Yeah I would say yeah, earthquake is a better term. AndAmy Flo Yo:
yeah, I had to you know, everything fell apart. Good better and different, right. So I couldn't just keep getting up and doing it every day. So, I, I, I look at it, it was that was the opportunity to reevaluate, reassess, and do all the things and that's when I realized, wow, I really wasn't, quote unquote, living my best life. There's so much there's got to be more than this like the song right? There's gotta be more this is not it. And now how am I in for those listening? Can't hear but my my Zoom background is find your joy. And that's it it like, if it ain't joyful, we ain't doing it. And why have a coach and that's one of her taglines. And that's true. Okay, how I look at everything. Now,Lori Saitz:
What was the first step that you took? Did you what was the first step hire a coach? What was the first step when you went okay, this can't be all there is. I need to figure this out. Again, figureoutable, but what is that first step? Yeah, I needed to take it or that you did take and again,Amy Flo Yo:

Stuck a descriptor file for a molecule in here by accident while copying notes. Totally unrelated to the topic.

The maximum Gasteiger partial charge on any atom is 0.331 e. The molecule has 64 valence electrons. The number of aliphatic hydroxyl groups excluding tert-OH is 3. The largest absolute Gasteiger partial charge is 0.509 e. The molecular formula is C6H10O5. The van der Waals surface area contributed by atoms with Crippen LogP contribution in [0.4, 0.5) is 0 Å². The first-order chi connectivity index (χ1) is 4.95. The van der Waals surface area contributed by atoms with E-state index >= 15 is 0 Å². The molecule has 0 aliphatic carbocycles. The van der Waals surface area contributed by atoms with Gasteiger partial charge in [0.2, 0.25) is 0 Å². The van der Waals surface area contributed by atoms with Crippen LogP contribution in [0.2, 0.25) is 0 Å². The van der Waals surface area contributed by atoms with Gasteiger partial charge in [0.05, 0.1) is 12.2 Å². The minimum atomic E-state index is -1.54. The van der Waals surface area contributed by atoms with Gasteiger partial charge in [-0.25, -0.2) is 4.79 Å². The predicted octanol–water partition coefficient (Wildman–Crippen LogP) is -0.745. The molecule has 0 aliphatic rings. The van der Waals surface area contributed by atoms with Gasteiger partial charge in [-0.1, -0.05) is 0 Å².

I'm a I'm a doer. So it was a lot of those wall size sticky post it notes with, you know, do it again, because I had a career as like an executive and a manager in a strategy business strategist. I understood the pros and the cons and the questions to ask and I was a mediator and a facilitator. So I went through all of those activities for myself. But you can't do them for yourself. And as I should, you know, we know this as coaches and as facilitators, you can't see your own blind spots. That's why they're called blind spots.Lori Saitz:
So, yes, and you Britt and and you bring up a good point, like even coaches need coaches. Right? Like, because you can't see you can't see your blind spots you can't see.Amy Flo Yo:
Yeah, all aboard shade trees are our clichedLori Saitz:
Yeah, can't see the forest through the trees.Amy Flo Yo:
Because yeah, it's so true. So when I decided, okay, I'm not applying for jobs. I was doing temp work and do you know, just things just be flexible enough? With scheduling and income and everything. When I decided, I'm going into business for myself, you know, what am I going to do? How's it going to look blah, blah, blah?Lori Saitz:
Because that doesn't take very much time.Amy Flo Yo:
Now, well, you know, honestly, that was less than a year of like, yeah, there's a do this anymore. Screw that. This is a word. In that, like I said, I kept reflecting back to wow, how did how was I as successful asLori Saitz:
Well, and then were you beating yourself up for not being able to handle more now at this point, because you were like, get well, before this. I was doing all this stuff. And now how am I so incapacitated right nowAmy Flo Yo: